REVIEW: Dick Whittington at The Hexagon, Reading

Hexagon pantomime  Dick Whittington
Paul Morse is Dame Sarah The Cook and CBeebies superstar Justin Fletcher is her son Idle Jack in The Hexagon Reading's Christmas 2015 pantomime Dick Whittington

He’s back! The headline at The Hexagon this year is that Justin Fletcher – aka Mr Tumble – has returned to the Reading stage for its pantomime, Dick Whittington.

It’s his first appearance here since 2012’s Beauty and the Beast and he’s been much missed.

However, let’s not let a megastar overshadow the rest of the cast: Imagine Theatre’s Dick Whittington is a triumph from start to finish and that’s thanks to note perfect performances from the whole cast, not just one man.

And I’m sure modest Justin would be the first to say the success of the show is a team effort, not all down to him.

Of all the big pantomimes, Dick is not always in the top tier: the tale of a lad who seeks fame and fortune in London while battling King Rat could be seen as a harder sell than Snow White (coming next year!) or Cinderella. But this Dick rises to the occasion and once again Imagine has created a fantastic all-singing, all-dancing, all-laughter show that delights all ages.

The play opens with a short prologue and our first glimpse of King Rat, ably played by Jamie Sheerman. A simple and effective costume means we believe he’s a rat without any fake noses or whiskers. He is seen to by Fairy Bowbells (played by Anna Mitcham who also stars as Alice, Dick’s love interest). She is a kind, wise and bright fairy who adds some sparkle to the proceedings.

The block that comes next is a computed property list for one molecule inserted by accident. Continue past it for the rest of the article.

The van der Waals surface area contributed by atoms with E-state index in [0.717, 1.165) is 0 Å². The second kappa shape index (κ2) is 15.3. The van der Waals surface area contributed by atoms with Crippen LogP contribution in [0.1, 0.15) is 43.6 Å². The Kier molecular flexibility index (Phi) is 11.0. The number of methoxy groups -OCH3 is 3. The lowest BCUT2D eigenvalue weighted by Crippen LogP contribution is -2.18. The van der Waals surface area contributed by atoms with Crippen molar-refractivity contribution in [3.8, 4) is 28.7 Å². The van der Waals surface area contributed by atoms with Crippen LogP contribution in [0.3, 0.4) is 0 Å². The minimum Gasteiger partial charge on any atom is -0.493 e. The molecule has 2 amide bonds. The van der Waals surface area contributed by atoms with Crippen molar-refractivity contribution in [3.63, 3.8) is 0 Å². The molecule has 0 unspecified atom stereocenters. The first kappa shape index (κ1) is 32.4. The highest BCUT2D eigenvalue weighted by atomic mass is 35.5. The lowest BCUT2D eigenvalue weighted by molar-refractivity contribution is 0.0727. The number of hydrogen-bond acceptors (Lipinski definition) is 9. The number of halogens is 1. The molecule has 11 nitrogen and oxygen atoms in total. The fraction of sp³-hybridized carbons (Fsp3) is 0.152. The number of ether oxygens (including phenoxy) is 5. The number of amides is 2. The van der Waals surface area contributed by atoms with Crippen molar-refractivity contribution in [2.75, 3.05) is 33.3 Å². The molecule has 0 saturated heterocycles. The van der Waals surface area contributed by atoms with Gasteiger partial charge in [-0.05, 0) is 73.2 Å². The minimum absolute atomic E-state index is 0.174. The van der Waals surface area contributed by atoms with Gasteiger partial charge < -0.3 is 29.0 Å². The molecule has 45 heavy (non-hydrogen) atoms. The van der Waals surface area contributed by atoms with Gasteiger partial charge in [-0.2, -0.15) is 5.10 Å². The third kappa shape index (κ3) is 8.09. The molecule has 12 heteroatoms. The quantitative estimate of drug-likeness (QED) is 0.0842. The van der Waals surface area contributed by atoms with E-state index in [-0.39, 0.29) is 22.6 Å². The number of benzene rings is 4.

Kerry Newell returns to The Hexagon to play a fun and loveable Dick – she was previously Aladdin a few years ago – and she is ably accompanied by the sublime Becky Stone as Tommy The Cat.

William Finkenrath brings just the right gravitas to the role of Alderman Fitzwarren, while Alex Ranahan is superb as Stinky – one of my two children said he was her favourite in the show.

Also returning, back for a third year, is Paul Morse as the dame. This year, he was Sarah The Cook and it’s a bit of a strange part in that the dame doesn’t have as integral a role in the story as, say, the Ugly Sisters in Cinderella or Nanny in Sleeping Beauty. That’s not to say it’s a lack lustre role – far from it and Paul Morse deserves to go into panto’s hall of dame fame for his fantastic, hysterical, side-splitting and memorable performance.

Teamed up with Justin as Idle Jack and you’ve got a superb duo. Yes, welcome back Justin, it’s great to see you. Your years in working on CBeebies means you know exactly how to tickle and tease your audience and ensure the laughs keep on coming and coming and coming.

The show is spectacular, opening with a high energy dance number that sets the pace. From there it’s a relentless show as the laughs, songs, gags and action keeps on coming. Everything is all present and correct, from the sight gags to the lame gags, to the messy slosh scenes and the Ghostbusters moment (well, we’ll have to do it again then, won’t we?) to the happy ending and, of course, bags of audience interaction, this is a show worth setting sail for. 

The streets of London are paved with gold, and the Hexagon’s production is comedy gold.

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